The President of Ghana John Mahama and the Deputy Minister of Economic Affairs of the United Arab Emirates (UAE), Sheik Al Gaith, have signed the Memorandum of Understanding (MoU) to construct a 350MW power plant in the Western Region.
The plant will boost government’s efforts of increasing power generation to 5,000MW by 2016. The project will be undertaken by the TAQA, an Abu Dhabi National Energy Company and it is expected to produce 100MW of power during its first phase.
Ghana has experienced intermittent power supply which has raised concern over the state of the country’s energy sector. Ghana’s national electric energy consumption was 265 kilowatthours per capita in 2009. Its current total installed capacity is about 2,800MW, with the country’s demand of between 7% and 8% per annum, which has compelled the government to explore several options, including renewable sources and coal-powered plants to ensure enough supply for consumption.
According to the Head of Communications and Presidential Spokesperson, Ben Dotsey Malor, the UAE has offered US$100m grant to the government from the Abu Dhabi Development Fund for the execution of various infrastructure projects.
Ghana generates electric power from hydropower, fossil-fuel, thermal energy and renewable energy sources. The Akosombo Hydro Generating Station, the largest hydro installation in the country, generates 1020 Megawatts of power. However, the Dam is expected to record poor inflow of water in the next two years, which will lead to a shortfall in electricity generated from hydro. The Station, according to sources, has been over-drafting for the last six years. The country’s energy-mix is made up of 1180 Megawatts hydro by the Volta River Authority; Bui Hydro 400MW; thermal (VRA) 922MW; thermal — Independent Power Producers 310MW; and solar 2.5MW.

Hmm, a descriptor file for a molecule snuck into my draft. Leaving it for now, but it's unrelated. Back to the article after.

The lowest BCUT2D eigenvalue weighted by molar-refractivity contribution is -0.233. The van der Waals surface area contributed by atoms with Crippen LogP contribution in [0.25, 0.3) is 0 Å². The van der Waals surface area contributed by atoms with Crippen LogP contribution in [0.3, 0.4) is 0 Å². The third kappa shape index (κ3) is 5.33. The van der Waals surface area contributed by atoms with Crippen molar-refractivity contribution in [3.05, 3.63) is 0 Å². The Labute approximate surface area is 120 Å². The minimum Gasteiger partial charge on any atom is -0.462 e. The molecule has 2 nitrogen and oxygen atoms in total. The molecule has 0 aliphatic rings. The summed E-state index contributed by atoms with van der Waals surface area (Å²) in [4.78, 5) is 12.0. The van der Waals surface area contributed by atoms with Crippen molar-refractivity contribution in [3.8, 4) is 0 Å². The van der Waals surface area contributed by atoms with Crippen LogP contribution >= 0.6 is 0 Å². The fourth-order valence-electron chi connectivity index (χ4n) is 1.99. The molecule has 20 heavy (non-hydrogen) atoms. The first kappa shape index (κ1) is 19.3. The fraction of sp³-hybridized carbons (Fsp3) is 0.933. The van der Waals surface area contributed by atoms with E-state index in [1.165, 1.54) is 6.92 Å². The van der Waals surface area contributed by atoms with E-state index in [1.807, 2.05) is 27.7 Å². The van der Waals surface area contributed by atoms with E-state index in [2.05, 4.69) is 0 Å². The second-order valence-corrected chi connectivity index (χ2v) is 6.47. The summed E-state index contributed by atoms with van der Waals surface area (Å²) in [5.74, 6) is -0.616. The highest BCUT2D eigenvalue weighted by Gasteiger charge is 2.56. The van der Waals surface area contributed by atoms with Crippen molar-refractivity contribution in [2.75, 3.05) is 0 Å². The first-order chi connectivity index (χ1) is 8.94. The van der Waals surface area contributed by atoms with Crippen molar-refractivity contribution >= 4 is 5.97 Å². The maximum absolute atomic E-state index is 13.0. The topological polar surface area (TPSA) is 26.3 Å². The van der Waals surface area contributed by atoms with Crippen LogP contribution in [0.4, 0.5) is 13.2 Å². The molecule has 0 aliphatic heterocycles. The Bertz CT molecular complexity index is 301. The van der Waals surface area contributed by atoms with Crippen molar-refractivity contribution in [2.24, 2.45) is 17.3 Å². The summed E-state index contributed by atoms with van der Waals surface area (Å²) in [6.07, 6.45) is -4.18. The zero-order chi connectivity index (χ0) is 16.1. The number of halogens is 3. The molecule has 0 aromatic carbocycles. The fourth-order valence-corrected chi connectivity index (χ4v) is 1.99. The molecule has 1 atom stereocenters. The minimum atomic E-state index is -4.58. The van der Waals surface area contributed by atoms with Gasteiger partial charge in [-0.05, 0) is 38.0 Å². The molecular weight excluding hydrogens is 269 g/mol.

Rising electricity demand, which is driving a shift from hydro power generation to thermal power generation, according to energy experts requires more investors in the oil and gas sector that will produce gas to power thermal plants. The largest power producer, the VRA, has had to rely on the importation of expensive crude oil to power its plants.